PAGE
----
Golia: Divide and rule

There is an Egyptian maxim describing the approach to administering power long employed here and elsewhere:  ‘if you starve them they’ll eat you, fill them they’ll kill you, keep them half hungry, they’ll leave you alone.’  It’s a solid strategy in rigid hierarchical societies like Egypt’s, but it fails when insular leadership can no longer gauge the people’s reality, and consequently goes too far. Lucky for them there’s a back-up plan, another tried and true technique called ‘divide and rule’. The regime has set it in motion and it is working all too well.

People are turning away from the demonstrators partly because they are confused, tired of the disruptions and generally broke, but also because the state is helping them along by pretending to compromise, by raising suspicions regarding the demonstrators’ motives (whether suggesting they are in cahoots with hostile foreign powers or that they are relatively privileged idealists who are gumming up the works for everyone else) and last but not least, by asserting that their resolve threatens Egypt’s  stability.  

Yet citizens overcame their fear of a formidable security apparatus to demand that the president stand down.  He had come to symbolize everything they could no longer endure, above all, the politics of intimidation and exclusion. That is why the committees of ‘wise men’ meeting with Vice President Omar Suleiman are so disturbing.  A really ‘wise’ man would know it’s pointless- and dangerous - to negotiate with a man of his credentials.  His appointment merely underlined the regime’s inability to effectuate significant reforms (as if the last 30 years was not evidence enough). Einstein: ‘you can’t solve a problem with the same thinking that created it.’  Trotsky: ‘You are pitiful isolated individuals; you are bankrupts; your role is played out. Go where you belong from now on - into the dustbin of history! ‘

Hopefully, the pro-democracy contingent can coalesce into a movement to address not the regime (who already knows its demands) but the people, and remind them what they’re fighting for. Sympathetic agencies and individuals worldwide could contribute to a campaign to win popular support. Egyptians nationwide should be reminded, visually and persistently, of the uprisings’ dead and wounded, of how citizens have been repeatedly deceived by state rhetoric, and robbed of rights by a brutally enforced martial law that has impoverished their cultural, political and personal lives. Millions living in the ‘ashwiyyat, as well as in the countryside, do not have computers and internet. But they can read pamphlets, see posters, and listen to radio. Pop culture figures who participated in the demos could tour and perform. The state has a propaganda machine that fabricates lies and broadcasts them widely, while all the pro-democracy movement has to do is tell the truth - albeit  repeatedly  and in a variety of creative ways.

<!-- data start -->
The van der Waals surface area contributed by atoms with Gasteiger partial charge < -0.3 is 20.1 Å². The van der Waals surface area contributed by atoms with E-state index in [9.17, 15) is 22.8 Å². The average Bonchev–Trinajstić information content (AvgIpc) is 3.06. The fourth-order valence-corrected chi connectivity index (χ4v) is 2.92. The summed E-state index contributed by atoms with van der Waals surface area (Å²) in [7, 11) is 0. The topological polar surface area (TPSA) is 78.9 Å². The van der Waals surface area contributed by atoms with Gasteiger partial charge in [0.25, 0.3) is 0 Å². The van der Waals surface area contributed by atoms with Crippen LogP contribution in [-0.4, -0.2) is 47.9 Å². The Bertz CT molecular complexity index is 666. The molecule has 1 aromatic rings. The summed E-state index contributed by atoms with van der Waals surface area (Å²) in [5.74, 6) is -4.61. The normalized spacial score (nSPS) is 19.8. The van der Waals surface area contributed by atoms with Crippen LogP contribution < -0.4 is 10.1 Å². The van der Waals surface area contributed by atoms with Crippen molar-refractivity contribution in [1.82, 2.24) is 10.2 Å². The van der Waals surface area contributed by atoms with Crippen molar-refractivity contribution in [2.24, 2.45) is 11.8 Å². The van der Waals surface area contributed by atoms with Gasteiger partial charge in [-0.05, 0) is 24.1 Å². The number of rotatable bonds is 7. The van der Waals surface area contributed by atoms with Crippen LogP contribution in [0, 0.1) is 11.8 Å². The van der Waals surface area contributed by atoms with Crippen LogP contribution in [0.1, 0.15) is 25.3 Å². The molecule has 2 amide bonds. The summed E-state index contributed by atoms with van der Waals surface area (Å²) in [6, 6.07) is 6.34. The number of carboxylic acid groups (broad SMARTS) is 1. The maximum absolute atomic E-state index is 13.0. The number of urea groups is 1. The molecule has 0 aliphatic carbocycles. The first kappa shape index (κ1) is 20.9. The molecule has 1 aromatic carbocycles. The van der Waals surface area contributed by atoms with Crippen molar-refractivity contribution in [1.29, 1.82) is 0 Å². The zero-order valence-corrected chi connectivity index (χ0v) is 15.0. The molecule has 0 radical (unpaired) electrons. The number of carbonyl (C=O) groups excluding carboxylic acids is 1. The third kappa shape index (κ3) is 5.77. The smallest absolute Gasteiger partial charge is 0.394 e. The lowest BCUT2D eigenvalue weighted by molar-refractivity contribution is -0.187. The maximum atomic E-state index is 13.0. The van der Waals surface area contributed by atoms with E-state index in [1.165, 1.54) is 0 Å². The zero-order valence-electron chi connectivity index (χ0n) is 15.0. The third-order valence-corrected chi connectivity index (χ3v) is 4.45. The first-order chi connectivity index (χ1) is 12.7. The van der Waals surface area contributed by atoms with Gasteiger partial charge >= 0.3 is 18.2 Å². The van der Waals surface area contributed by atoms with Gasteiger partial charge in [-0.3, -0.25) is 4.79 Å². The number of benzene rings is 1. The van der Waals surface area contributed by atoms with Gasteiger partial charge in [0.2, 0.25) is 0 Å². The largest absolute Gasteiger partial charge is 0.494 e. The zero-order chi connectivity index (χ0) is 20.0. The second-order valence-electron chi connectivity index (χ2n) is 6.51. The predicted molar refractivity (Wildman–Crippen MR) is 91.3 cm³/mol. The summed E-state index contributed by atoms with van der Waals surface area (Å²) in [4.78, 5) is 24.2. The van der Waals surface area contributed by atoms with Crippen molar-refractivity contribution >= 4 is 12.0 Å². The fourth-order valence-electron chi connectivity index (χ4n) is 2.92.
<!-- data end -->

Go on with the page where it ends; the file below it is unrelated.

People who were born under the Emergency Law must be informed of what life was like – and could be like  - without it. Egyptians should be re-exposed to their own history, the birth of nationalism and the 1919 revolt against the British occupation and the monarchy, the military coup of 1952 and its outcomes, good and bad, the bread riots of 1973 and so on.  They should see pictures of other freedom movements, of the Berlin Wall falling and of heroes, like the 19-year old German pilot who flew a small plane from Hamburg to Moscow, eluding everyone’s radar and landing smack in Red Square, to the flaming embarrassment of soviet leaders in 1987. Or the 23-year old Czech artist David Czerny who covertly painted a Russian tank  - mounted in Prague as a symbol of the occupying Soviet power –an incandescent pink in 1991. These bold but playful acts of civil disobedience captured the popular imagination and boosted morale.

Egyptians are closer to change than ever, and cannot let it slip from their grasp. They have managed to send a moving message - that stability which comes at the cost of basic freedoms is a sham – and that the proofs of this are everywhere. Defensive thinking and an obsession with security, the pillars of fear-driven politics, have destabilized and divided humanity. Leaders in Egypt and elsewhere have convinced themselves -  and many of us -  that the only world order we can trust is one that goes boom.  But the ‘order’ they have sold us is an illusion, all brawn and guile, no brains and less heart.  Poverty, war, oppression and environmental devastation are, by contrast, very real. 

President Mubarak, unfortunately, is not alone in believing that chaos will ensue if he and his regime go.  But chaos has broken loose precisely as a result of his failed policies. Yes, Egypt will be an even bigger mess than before, but a potentially constructive one.  Yes, Egypt is losing revenues, but malesh. For two decades, the state has managed to rally people to the cause of economic reform along capitalist lines. Citizens sacrificed across the board, accepting derisive wages or coping with joblessness and rising costs of living while enjoying few if any fiscal benefits, and this in the virtual absence of civic and political freedom. Surely Egyptians would be willing to work for a greater and more equitably rewarding cause -  a self-governed, renewed and reinvented nation.  

For an Egyptian pro-democracy movement to survive the current behind-the scenes machinations and go the distance, it will have to start harnessing the popular sentiment that inspired this uprising in the first place, by reminding people of who they are and could be, and not what a dustbin mentality has tried to make of them. It sounds trite, but it’s true: united we stand; divided we fall.